How to File For Child Custody in Ontario With Child Support

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While divorce can be a difficult process, couples who have children need to put a priority on their children’s best interests. Under Ontario’s Family Law, parents are required to provide care for their children regardless of marital status. So when a marriage breaks down, parents must make important decisions about custody, access, and support for their children.

Custody and Access

In Ontario, there is a distinction between custody and access. Most people use the term custody when talking about living arrangements, but what custody actually refers to is the decision-making about the child’s life. Access, on the other hand, is defined as the time children spends with the parent they don’t live with. For example, a mother might be responsible for making all the major decisions for her child—sole custody—while the father has a liberal visitation arrangement.

There are four types of child custody in Ontario: sole, joint, shared, and split.

  • With sole custody, one parent is granted the right to make the majority of the important decisions about the child—i.e. healthcare, extracurricular activities, religion. In most cases, the children will reside with the parent who has sole custody.
  • Joint custody is when both parents share decision-making. Parents must figure out a way to come to agreement, which can be challenging for some couples when it comes to specific issues. In cases where estranged couples cannot get along, a judge is unlikely to grant joint custody.
  • A shared custody arrangement involves children living at least 40% of the time with each parent. This is in addition to parents sharing the decision-making responsibilities.
  • Split custody arrangements occur in families when one or more children live with one parent, while the other children live with the second parent.

Parents will also need to come up with an access plan. They can determine how much time the children will spend with the parent they don’t live with.

How to File for Child Custody in Ontario

You can apply for child custody in two different ways. Firstly, you can file for custody under the Divorce Act. Take note that either parent can apply for custody. Secondly, you could apply for custody under the Children’s Law Reform Act. Under this act, either parent or a third party can make the application. The court will make a ruling based on the best interests of the child. Other factors that a judge will consider include the parenting abilities of each parent, emotional and physical well being of parents, the child’s wishes, as well as issues raised by other children.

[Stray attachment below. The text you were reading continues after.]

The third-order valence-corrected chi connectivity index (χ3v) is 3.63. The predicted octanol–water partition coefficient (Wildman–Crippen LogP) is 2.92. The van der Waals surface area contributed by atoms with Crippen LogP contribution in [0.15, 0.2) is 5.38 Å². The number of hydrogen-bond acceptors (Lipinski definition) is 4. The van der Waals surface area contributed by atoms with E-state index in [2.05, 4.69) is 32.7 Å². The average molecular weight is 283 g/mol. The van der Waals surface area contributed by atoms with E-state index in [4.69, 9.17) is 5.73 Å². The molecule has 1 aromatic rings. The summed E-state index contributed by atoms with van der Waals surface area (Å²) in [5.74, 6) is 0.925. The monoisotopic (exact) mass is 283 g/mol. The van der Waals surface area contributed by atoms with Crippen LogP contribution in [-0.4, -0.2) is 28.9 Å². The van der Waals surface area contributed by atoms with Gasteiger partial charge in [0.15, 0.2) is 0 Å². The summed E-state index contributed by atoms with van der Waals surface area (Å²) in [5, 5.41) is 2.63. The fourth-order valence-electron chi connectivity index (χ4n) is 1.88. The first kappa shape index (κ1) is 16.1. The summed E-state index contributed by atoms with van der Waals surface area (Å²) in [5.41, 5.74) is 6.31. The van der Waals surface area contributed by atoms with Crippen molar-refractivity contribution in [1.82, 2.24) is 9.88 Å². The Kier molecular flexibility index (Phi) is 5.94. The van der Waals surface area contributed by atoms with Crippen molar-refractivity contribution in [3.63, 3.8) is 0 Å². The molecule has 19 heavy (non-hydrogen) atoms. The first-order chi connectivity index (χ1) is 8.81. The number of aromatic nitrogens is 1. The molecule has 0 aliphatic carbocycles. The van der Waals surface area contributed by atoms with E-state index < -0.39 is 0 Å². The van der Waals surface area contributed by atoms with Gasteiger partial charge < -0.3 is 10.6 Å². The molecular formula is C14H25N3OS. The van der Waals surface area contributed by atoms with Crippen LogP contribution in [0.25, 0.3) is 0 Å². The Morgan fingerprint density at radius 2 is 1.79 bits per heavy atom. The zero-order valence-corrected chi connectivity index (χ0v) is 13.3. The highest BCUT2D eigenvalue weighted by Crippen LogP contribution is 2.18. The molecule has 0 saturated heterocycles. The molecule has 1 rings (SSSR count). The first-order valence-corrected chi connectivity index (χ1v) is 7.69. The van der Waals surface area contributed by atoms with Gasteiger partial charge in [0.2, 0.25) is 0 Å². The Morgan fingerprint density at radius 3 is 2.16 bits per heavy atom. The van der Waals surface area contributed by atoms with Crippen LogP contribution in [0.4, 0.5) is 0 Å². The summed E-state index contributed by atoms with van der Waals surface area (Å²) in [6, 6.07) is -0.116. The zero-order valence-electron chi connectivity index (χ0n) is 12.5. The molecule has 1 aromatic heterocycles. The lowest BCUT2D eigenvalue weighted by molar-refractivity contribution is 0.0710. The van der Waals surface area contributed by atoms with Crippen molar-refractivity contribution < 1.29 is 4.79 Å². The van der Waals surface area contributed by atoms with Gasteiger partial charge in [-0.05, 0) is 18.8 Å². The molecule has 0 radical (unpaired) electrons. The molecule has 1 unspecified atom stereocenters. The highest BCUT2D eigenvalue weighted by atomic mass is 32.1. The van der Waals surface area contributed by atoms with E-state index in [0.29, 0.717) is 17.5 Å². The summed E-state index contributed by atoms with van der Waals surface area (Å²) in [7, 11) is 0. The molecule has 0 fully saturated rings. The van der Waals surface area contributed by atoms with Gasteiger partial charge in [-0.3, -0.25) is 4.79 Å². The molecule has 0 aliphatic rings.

How to File for Child Support in Ontario

Filing for child support is similar to filing for child custody. You can make such an application under the Family Law Act or the Divorce Act. It is possible to make an out-of-court settlement with your partner if you are on good terms. However, such an agreement must comply with Ontario’s Child Support Guidelines. If you decide to go to court, it is advisable to hire a lawyer to offer legal advice and representation.

Although it is the responsibility of both parents to provide for their children, the parent who does not have custody should give financial help to the parent with custody. The Child Support Guidelines set out the amount of money that a parent without custody should pay. The court can award more than stipulated in the guidelines to cater for a child’s special expenses.

Choose a Trusted Expert in Child Custody and Support

Ensure your child’s best interests are taken care of by seeking professional family law advice. This is particularly important if you and your estranged spouse are having difficulty reaching mutual agreement.

Fine & Associates Professional Corporation is a well-respected Toronto Law Firm that prides itself on providing quality personal service and favourable outcomes in Family Law and Divorce Law.

You can click here to contact us, fill out the form on the right for a free private phone consultation, or call us at the phone number located at the top of the page.